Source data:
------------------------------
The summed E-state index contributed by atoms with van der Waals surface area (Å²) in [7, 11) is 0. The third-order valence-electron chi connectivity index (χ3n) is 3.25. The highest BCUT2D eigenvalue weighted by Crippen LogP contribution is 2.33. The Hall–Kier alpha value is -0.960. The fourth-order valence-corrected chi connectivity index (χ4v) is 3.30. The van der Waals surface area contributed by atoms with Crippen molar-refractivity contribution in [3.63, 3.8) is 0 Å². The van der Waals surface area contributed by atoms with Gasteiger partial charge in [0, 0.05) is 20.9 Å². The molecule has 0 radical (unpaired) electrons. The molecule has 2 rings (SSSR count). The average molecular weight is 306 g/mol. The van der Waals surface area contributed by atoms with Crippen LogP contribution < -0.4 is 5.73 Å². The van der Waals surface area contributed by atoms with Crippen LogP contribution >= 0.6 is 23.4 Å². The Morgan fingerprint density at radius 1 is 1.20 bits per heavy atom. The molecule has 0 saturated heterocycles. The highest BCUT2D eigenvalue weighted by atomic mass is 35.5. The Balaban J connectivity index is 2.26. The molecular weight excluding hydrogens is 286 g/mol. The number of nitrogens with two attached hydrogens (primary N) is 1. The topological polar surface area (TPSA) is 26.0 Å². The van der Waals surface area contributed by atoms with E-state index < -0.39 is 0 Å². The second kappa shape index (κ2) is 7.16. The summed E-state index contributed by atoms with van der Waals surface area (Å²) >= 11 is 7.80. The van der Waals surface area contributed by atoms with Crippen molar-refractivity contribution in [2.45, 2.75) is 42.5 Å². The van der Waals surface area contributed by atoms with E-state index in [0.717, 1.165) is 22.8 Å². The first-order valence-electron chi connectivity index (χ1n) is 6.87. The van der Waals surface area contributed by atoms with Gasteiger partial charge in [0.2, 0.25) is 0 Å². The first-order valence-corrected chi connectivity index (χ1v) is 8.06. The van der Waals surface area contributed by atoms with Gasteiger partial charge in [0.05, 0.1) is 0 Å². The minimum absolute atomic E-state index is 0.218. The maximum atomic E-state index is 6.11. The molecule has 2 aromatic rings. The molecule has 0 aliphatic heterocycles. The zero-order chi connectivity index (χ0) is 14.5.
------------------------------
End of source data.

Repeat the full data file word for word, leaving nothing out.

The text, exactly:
The summed E-state index contributed by atoms with van der Waals surface area (Å²) in [7, 11) is 0. The third-order valence-electron chi connectivity index (χ3n) is 3.25. The highest BCUT2D eigenvalue weighted by Crippen LogP contribution is 2.33. The Hall–Kier alpha value is -0.960. The fourth-order valence-corrected chi connectivity index (χ4v) is 3.30. The van der Waals surface area contributed by atoms with Crippen molar-refractivity contribution in [3.63, 3.8) is 0 Å². The van der Waals surface area contributed by atoms with Gasteiger partial charge in [0, 0.05) is 20.9 Å². The molecule has 0 radical (unpaired) electrons. The molecule has 2 rings (SSSR count). The average molecular weight is 306 g/mol. The van der Waals surface area contributed by atoms with Crippen LogP contribution < -0.4 is 5.73 Å². The van der Waals surface area contributed by atoms with Crippen LogP contribution >= 0.6 is 23.4 Å². The Morgan fingerprint density at radius 1 is 1.20 bits per heavy atom. The molecule has 0 saturated heterocycles. The highest BCUT2D eigenvalue weighted by atomic mass is 35.5. The Balaban J connectivity index is 2.26. The molecular weight excluding hydrogens is 286 g/mol. The number of nitrogens with two attached hydrogens (primary N) is 1. The topological polar surface area (TPSA) is 26.0 Å². The van der Waals surface area contributed by atoms with E-state index < -0.39 is 0 Å². The second kappa shape index (κ2) is 7.16. The summed E-state index contributed by atoms with van der Waals surface area (Å²) >= 11 is 7.80. The van der Waals surface area contributed by atoms with Crippen molar-refractivity contribution in [2.45, 2.75) is 42.5 Å². The van der Waals surface area contributed by atoms with E-state index in [0.717, 1.165) is 22.8 Å². The first-order valence-electron chi connectivity index (χ1n) is 6.87. The van der Waals surface area contributed by atoms with Gasteiger partial charge in [0.2, 0.25) is 0 Å². The first-order valence-corrected chi connectivity index (χ1v) is 8.06. The van der Waals surface area contributed by atoms with Gasteiger partial charge in [0.05, 0.1) is 0 Å². The minimum absolute atomic E-state index is 0.218. The maximum atomic E-state index is 6.11. The molecule has 2 aromatic rings. The molecule has 0 aliphatic heterocycles. The zero-order chi connectivity index (χ0) is 14.5.